Yes, jade is magnetic.
The remainder of this article will give you an in depth look at Jade, what it looks like, where it came from and what it’s used for.
Is Jade Magnetic? (ANSWERED)
Green Jade (Jadeite and Nephrite) is a crystalline structure that contains iron and exhibits moderate to strong magnetism.
Jade imitations such as green dyed Chalcedony or dyed Calcite or imitations made from green polymers are all inert, meaning they are chemically inactive.
However, natural green Jade look-alikes such as Serpentine, Australian Prehnite, Hydrogrossular Garnet and some Chrysoprase cannot be distinguished from genuine Jade by magnetic response because they are also moderate to strongly magnetic.
What Is Jade?
The mineral referred to as “Jade” can actually be of one of two different silicate minerals: nephrite (a silicate of calcium and magnesium in the amphibole group of minerals), or jadeite (a silicate of aluminum and sodium in the pyroxene group of minerals.
Jade is mostly known for its green varieties, though it appears naturally in other colors as well, notably yellow, white, brown and black.
For centuries Jade has been well known throughout the entire world, but it is culturally most popular in East Asian, South Asian, Mexico and Guatemala.
Dushan Jade has been collected since 6000 BC.
Researchers, in the Yin Ruins of the Shang Dynasty (1600 to 1050 BC), have found Dushan Jade ornaments in the tomb of the Shang kings.
Today, jade mines aren’t so abundant due to depletion over hundreds of years.
Still, this durable material is used in some cultures as jewelry, art such as sculptures and ornaments.
Due to Jades Jade’s magnetic nature, designers are advised not to use this stone anywhere near credit cards, pacemakers, or other magnet-sensitive items.
Jade is said to be a protective stone that protects its wearer from harm, especially during travel. Many keep a piece of jade in their car or luggage.
It is also though to attract good luck and have calming and soothing properties.
What Does Magnetic Mean?
The term “magnetic” informally refers to any gem that shows visible attraction to a magnet.
This is because magnetism is what designates the forces that attract certain materials to one another or rejects them.
Generally speaking, magnetism is one aspect of the combined electromagnetic force.
Within the gemstone world, magnetic susceptibility is the scientific term for the degree to which a gem is attracted to or repelled by a magnetic field.
Magnetism arises from the spin and orbital motion of electrons or electric charges.
Every thing, (alive, dead, specimen) is composed up of tiny units called atoms.
Each atom has electrons, which are particles that carry electric charge.
Spinning like tops, the electrons circle the nucleus, or core, of an atom.
Their movement generates an electric current and causes each electron to act as a microscopic magnet.
In most matter, equal numbers of electrons spin in opposite directions, which cancels out their magnetism.
Although, some gems have electrons that are not paired with other electrons, the unpaired electrons are then free to align themselves with a magnetic field, the result is magnetic attraction.
The gems that don’t show magnetic attraction don’t have many unpaired electrons and are considered inert.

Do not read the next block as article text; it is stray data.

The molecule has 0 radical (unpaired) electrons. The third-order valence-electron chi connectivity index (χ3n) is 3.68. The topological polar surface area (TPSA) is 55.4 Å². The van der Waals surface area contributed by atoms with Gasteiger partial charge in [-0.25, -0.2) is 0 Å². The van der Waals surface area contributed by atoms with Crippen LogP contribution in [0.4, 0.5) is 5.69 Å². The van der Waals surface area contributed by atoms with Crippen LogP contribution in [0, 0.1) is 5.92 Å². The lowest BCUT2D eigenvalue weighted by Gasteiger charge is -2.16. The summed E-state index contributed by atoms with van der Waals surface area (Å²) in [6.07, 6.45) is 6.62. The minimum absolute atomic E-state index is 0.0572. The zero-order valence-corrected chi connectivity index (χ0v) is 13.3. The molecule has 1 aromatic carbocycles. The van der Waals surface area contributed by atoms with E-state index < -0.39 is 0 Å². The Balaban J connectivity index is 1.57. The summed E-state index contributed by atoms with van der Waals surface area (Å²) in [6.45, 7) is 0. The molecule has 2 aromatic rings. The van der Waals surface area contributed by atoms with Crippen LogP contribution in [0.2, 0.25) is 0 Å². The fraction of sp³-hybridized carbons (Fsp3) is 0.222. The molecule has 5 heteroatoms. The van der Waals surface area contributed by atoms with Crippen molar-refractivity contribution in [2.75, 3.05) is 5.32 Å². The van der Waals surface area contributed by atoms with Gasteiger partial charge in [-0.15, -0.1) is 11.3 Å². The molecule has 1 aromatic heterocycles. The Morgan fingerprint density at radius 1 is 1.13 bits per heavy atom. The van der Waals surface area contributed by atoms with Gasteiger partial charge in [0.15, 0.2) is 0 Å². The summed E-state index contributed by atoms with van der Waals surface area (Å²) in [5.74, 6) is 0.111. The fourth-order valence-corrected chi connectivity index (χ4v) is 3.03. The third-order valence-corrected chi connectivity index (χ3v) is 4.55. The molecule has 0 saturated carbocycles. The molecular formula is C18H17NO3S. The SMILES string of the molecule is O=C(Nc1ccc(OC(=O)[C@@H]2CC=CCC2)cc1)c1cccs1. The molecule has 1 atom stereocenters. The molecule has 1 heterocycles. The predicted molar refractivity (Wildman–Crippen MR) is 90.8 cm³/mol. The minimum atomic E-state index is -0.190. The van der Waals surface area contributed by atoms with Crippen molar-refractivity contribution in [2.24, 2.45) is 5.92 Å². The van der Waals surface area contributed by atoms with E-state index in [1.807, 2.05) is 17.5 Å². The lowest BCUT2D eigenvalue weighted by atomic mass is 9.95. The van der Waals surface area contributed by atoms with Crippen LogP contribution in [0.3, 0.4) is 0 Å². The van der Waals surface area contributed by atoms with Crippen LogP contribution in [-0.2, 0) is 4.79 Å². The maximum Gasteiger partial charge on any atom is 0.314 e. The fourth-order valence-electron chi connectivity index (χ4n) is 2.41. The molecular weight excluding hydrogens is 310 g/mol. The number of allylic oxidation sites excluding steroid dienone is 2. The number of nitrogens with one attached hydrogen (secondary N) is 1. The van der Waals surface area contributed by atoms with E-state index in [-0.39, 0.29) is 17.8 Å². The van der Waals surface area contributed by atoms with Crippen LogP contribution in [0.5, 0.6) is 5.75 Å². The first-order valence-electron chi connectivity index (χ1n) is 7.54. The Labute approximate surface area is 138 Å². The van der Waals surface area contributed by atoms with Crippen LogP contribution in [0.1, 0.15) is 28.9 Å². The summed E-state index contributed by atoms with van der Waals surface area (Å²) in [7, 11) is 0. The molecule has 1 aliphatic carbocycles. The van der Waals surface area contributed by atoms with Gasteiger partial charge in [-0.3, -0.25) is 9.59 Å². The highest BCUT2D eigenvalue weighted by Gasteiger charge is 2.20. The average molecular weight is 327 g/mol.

Why Is Jade Magnetic?
People are generally surprised to learn that gemstones as a whole can be magnetic.
This is because most gems show no direct response to common magnets that we keep around the house such as a refrigerator magnet because these magnets are too weak.
For the gemstones that are magnetic, there degree of attraction can be noted as weak, moderate, or strong.
These minerals can range in magnetic strength from being capable of lifting steel rods to barely turning the needle on a compass.
The magnetism that we most often encounter in gemstones is a certain kind of magnetism called Paramagnetic.
This type of magnetism is due to the presence of dissolved metals within the gems.
Paramagnetism’s attraction can a million times weaker than Ferromagnetism, which is the kind of magnetism associated with iron, such as a paper clip.
Once a specimen is established as magnetic, identification of the specimen becomes a rather routine exercise.
There are a few methods to help find out if a gem is magnetic or inert, such as the floatation method, an N52 magnet and a UV flashlight.
Using a powerful neodymium magnet in combination with a near-frictionless testing method provides a means to detect even very slight magnetism in gemstones.
Gems can be separated from one type of gem to another, and sometimes identified, simply by observing which response a gem shows when the magnetic field of an N52 grade neodymium magnet is applied.
Although far less magnetic than many other metals and materials, as far as gemstones is concerned, Jade is one of the most magnetic.
In certain materials such as iron, cobalt, nickel, or iron oxide, magnetism is naturally present, and it works without any exterior help.
In other materials, the magnetizer effect is not so apparent, but it exists.
Stones such as the green jade, nephrite, or jadeite, naturally possess it, and it is a fairly strong magnetism.
This has been scientifically proven since 1953 by renowned British gemologist Basil Anderson.
However, magnetism remains an unexplored and neglected frontier in gemology.
More research and testing methods are still being developed to further a more in-depth comprehension of the subject matter.
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